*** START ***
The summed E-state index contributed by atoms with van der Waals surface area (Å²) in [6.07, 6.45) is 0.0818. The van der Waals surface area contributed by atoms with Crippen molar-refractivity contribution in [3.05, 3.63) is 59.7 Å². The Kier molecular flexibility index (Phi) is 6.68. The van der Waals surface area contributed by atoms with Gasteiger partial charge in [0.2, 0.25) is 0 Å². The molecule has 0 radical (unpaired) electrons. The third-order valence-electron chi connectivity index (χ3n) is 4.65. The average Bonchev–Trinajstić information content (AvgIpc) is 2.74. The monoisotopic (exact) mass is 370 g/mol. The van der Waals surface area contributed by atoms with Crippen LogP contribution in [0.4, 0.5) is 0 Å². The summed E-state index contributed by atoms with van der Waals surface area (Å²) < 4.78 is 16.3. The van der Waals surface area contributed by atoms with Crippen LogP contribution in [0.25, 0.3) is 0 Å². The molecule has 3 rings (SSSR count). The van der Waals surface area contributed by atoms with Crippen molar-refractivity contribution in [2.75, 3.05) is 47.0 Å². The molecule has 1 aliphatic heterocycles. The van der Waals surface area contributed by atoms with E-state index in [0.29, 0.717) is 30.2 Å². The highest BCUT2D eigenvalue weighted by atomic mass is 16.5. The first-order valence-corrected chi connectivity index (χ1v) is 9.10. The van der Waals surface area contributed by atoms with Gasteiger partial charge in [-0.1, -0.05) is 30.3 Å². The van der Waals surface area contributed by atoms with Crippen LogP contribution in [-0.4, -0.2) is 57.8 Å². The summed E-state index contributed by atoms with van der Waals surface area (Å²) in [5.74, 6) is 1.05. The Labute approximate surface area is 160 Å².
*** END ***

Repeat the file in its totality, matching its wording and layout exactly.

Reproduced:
The summed E-state index contributed by atoms with van der Waals surface area (Å²) in [6.07, 6.45) is 0.0818. The van der Waals surface area contributed by atoms with Crippen molar-refractivity contribution in [3.05, 3.63) is 59.7 Å². The Kier molecular flexibility index (Phi) is 6.68. The van der Waals surface area contributed by atoms with Gasteiger partial charge in [0.2, 0.25) is 0 Å². The molecule has 0 radical (unpaired) electrons. The third-order valence-electron chi connectivity index (χ3n) is 4.65. The average Bonchev–Trinajstić information content (AvgIpc) is 2.74. The monoisotopic (exact) mass is 370 g/mol. The van der Waals surface area contributed by atoms with Crippen LogP contribution in [0.4, 0.5) is 0 Å². The summed E-state index contributed by atoms with van der Waals surface area (Å²) < 4.78 is 16.3. The van der Waals surface area contributed by atoms with Crippen LogP contribution in [0.25, 0.3) is 0 Å². The molecule has 3 rings (SSSR count). The van der Waals surface area contributed by atoms with Crippen molar-refractivity contribution in [2.75, 3.05) is 47.0 Å². The molecule has 1 aliphatic heterocycles. The van der Waals surface area contributed by atoms with E-state index in [0.29, 0.717) is 30.2 Å². The highest BCUT2D eigenvalue weighted by atomic mass is 16.5. The first-order valence-corrected chi connectivity index (χ1v) is 9.10. The van der Waals surface area contributed by atoms with Gasteiger partial charge in [-0.1, -0.05) is 30.3 Å². The van der Waals surface area contributed by atoms with Crippen LogP contribution in [-0.4, -0.2) is 57.8 Å². The summed E-state index contributed by atoms with van der Waals surface area (Å²) in [5.74, 6) is 1.05. The Labute approximate surface area is 160 Å².